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Colonial Latin American Review, Vol. 7, No.

1, 1998

Between Images and Writing: The Ritual of the King’ s Quillca*
Joanne Rappapo rt
Georgetown University

T om Cummins
University of Chicago

In the late eighteenth century, in a dispute over maize lands in the warm country of Puntal, the caciques of Tusa presented a series of ª notebooksº com prising a range of docum ents produc ed over the course of two and a half centuries, bound roughl y together by thread (ANE/Q 1792) .1 Carefully stored in hom e archives by generations of hereditary chiefs, this documentation legitim ized strategies of expansion by Pasto rulers into produc tive warm -country territory (cf. Powers 1995, 124±27). In addition to the rich ethnohistorical inform ation contained in these pages, the Tusa notebooks can also be approached in term s of their form and materiality: the ways in which such docum ents are written, com piled, kept; how they are related to one another and to nonwritten referents in an intertextual series (Hanks 1986) ; and how they appear as objects in a phenom enological sense. In other words, they can be read with an eye to com prehending how alphabetic literacy and the objects in which it was manifested came to occupy a multivalent position in native northern Andean institutions and form s of m emory. Just as colonial alphabetic docum ents can be appreciated in their quality as objects, they can also be interpreted as visual representations. European literate forms were deeply entangled with pictorial representation in the colonial Andean world. The most celebrated example of native Andean literacy, Guam an Pom a’ s Nueva Coro nica i Buen Gobierno, is itself an object of representation within the  pictorial realm : in his illustrations, Guaman Pom a includes the image of his book, whose bound folios are presented to the king ([1615 ] 1980, f. 961). This suggests that writing is som ething to be seen, handled and exchanged rather than being just a text to be read. At the sam e tim e, the text supplem ents the black and white drawings by describing color, sound , and movem ent. In the larger context of colonial cultural interaction, text and image are interwoven visually in religious images, such as the m urals in the native church of Sutatausa, Colombia (Figure 1), where written names and the painted faces of patrons interact with the Biblical subject matter represented in the pictorial narrative, so as to establish a perm anent record of the relationship between speci® c individuals and sacred, universal iconography. All of these examplesÐ the collected papers of the hereditary chiefs of Tusa, Guam an Pom a’ s illustrations depicting books, and the m arriage of alphabetic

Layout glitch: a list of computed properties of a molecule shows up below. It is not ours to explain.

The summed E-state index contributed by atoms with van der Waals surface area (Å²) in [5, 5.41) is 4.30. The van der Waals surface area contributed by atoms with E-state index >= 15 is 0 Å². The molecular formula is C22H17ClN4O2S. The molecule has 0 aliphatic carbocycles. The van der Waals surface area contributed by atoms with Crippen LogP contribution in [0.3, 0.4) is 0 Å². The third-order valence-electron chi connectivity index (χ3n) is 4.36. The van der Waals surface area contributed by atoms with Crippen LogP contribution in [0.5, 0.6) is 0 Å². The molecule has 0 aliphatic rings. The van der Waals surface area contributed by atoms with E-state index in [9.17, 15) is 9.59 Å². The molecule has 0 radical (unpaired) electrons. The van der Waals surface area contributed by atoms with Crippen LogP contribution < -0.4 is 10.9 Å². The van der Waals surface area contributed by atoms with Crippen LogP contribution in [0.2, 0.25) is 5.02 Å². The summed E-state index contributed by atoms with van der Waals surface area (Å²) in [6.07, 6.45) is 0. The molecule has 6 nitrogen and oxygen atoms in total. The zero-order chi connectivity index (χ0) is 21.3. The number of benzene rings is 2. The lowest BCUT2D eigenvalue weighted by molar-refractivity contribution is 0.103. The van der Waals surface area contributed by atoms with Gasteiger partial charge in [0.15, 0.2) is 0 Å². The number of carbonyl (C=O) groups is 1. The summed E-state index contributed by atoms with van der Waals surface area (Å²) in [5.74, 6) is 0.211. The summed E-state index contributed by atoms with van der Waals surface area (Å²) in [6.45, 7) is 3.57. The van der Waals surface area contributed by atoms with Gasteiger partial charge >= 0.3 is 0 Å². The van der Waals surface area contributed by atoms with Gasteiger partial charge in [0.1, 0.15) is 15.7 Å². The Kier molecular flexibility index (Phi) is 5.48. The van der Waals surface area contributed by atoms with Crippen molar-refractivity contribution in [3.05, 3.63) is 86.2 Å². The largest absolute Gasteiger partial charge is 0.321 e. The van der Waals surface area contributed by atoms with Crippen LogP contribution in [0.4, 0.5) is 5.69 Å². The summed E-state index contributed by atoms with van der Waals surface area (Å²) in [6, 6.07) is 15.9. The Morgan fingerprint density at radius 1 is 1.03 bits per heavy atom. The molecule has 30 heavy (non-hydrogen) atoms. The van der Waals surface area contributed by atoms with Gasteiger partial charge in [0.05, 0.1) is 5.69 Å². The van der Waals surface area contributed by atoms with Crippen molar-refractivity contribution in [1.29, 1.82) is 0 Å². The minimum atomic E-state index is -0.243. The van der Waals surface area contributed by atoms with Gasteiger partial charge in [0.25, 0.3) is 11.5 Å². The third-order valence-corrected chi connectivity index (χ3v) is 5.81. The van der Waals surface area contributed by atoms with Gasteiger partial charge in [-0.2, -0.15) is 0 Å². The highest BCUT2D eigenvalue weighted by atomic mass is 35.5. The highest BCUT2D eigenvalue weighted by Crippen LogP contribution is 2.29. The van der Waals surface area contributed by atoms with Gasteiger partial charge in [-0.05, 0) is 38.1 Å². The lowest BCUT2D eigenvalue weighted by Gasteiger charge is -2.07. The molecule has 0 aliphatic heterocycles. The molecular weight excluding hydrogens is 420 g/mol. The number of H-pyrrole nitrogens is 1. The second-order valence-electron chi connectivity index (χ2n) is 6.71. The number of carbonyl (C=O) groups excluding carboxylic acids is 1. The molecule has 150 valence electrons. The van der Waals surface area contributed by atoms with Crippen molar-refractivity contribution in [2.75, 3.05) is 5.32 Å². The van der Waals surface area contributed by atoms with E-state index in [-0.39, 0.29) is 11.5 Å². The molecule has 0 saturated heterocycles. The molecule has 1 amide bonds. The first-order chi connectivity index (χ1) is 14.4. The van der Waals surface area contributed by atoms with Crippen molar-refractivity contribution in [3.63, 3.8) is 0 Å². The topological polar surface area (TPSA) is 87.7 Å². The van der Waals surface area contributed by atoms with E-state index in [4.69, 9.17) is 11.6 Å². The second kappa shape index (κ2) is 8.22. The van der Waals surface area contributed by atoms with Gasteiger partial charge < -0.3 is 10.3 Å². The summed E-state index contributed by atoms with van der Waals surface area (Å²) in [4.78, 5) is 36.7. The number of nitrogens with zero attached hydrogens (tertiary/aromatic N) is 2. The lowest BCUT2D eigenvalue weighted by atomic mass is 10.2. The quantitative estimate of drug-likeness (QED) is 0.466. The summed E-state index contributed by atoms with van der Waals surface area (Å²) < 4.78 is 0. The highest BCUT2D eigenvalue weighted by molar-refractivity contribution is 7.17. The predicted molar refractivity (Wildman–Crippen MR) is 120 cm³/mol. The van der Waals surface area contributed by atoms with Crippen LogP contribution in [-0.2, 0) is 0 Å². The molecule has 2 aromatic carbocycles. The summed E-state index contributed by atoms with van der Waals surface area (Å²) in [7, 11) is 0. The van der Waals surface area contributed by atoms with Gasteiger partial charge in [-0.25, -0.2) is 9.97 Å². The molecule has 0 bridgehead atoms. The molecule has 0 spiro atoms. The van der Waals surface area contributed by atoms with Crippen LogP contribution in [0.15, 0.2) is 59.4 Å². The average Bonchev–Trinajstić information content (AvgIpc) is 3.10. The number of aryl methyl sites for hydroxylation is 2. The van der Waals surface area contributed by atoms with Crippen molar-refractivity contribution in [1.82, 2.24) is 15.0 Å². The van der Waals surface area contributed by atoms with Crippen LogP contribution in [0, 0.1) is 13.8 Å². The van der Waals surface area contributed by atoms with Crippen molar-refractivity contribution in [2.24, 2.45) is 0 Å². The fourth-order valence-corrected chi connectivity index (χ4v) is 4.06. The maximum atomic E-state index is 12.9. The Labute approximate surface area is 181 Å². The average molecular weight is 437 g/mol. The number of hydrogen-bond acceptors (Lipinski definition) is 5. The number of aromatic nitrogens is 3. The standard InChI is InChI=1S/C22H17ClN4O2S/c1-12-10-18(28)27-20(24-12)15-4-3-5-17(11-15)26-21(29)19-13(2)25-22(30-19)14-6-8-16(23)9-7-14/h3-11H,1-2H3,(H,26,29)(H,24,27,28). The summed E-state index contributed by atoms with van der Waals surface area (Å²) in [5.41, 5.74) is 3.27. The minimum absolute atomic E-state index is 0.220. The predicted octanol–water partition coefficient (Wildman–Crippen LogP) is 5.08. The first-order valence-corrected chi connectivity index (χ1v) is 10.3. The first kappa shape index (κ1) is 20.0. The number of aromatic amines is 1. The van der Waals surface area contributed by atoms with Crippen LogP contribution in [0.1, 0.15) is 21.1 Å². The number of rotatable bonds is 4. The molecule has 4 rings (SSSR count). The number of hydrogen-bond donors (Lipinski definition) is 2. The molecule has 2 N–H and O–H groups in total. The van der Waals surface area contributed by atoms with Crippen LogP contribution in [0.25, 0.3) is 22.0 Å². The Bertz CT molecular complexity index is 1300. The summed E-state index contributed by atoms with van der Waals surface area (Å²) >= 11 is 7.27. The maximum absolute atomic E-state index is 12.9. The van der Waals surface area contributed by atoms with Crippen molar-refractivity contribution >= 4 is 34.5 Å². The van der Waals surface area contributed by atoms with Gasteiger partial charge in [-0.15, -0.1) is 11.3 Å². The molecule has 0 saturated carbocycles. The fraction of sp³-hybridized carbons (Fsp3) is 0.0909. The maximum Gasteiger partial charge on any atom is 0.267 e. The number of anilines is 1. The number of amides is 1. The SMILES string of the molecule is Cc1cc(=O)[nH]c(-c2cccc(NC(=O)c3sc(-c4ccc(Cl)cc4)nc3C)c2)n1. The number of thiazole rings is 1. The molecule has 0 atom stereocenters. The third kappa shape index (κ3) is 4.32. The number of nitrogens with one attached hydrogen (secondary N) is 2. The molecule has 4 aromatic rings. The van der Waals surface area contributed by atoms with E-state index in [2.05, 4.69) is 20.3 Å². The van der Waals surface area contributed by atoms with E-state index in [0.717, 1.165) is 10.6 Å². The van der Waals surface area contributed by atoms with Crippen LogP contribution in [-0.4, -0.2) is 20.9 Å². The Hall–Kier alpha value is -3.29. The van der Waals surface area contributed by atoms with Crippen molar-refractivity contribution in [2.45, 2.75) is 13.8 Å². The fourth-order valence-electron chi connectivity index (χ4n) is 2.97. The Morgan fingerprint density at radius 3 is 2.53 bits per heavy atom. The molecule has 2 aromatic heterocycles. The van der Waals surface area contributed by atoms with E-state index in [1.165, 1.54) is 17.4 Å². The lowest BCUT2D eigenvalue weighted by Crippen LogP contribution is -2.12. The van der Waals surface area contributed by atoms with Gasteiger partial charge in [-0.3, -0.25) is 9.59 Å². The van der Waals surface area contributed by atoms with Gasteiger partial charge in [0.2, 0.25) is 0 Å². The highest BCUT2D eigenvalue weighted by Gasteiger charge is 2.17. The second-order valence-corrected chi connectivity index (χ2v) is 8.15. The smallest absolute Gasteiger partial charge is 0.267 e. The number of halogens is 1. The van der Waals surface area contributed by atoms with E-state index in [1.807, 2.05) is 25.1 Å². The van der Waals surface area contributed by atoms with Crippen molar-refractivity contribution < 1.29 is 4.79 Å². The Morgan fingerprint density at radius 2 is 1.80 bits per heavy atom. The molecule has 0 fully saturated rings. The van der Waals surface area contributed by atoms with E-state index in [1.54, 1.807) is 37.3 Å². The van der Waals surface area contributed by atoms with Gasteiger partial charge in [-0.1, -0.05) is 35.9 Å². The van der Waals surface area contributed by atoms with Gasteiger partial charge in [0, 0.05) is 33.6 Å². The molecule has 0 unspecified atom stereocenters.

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1998 Carfax Publishing Ltd on behalf of CLAR

JOANNE RAPPAPORT AND TOM CUMMINS

F IGURE 1. Detail from m ural of Last Judgment, depicting dono r portrait and inscription, Sutatausa, Colom bia, ca. 1630 .